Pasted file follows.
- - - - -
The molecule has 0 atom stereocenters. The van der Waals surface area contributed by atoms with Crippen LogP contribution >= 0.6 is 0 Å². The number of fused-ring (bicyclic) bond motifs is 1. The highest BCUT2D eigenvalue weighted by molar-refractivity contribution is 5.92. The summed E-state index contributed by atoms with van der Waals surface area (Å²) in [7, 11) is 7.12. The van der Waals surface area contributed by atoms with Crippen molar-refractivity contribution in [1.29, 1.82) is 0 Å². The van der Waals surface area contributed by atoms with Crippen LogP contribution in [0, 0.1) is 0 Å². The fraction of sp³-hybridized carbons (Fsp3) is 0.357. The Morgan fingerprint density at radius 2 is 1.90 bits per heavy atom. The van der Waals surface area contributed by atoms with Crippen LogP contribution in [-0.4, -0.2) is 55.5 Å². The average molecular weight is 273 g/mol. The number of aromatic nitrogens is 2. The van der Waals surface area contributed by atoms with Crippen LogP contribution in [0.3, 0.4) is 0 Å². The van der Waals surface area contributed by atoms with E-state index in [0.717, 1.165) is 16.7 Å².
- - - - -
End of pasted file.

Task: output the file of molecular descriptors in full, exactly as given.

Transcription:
The molecule has 0 atom stereocenters. The van der Waals surface area contributed by atoms with Crippen LogP contribution >= 0.6 is 0 Å². The number of fused-ring (bicyclic) bond motifs is 1. The highest BCUT2D eigenvalue weighted by molar-refractivity contribution is 5.92. The summed E-state index contributed by atoms with van der Waals surface area (Å²) in [7, 11) is 7.12. The van der Waals surface area contributed by atoms with Crippen molar-refractivity contribution in [1.29, 1.82) is 0 Å². The van der Waals surface area contributed by atoms with Crippen LogP contribution in [0, 0.1) is 0 Å². The fraction of sp³-hybridized carbons (Fsp3) is 0.357. The Morgan fingerprint density at radius 2 is 1.90 bits per heavy atom. The van der Waals surface area contributed by atoms with Crippen LogP contribution in [-0.4, -0.2) is 55.5 Å². The average molecular weight is 273 g/mol. The number of aromatic nitrogens is 2. The van der Waals surface area contributed by atoms with Crippen LogP contribution in [0.3, 0.4) is 0 Å². The van der Waals surface area contributed by atoms with E-state index in [0.717, 1.165) is 16.7 Å².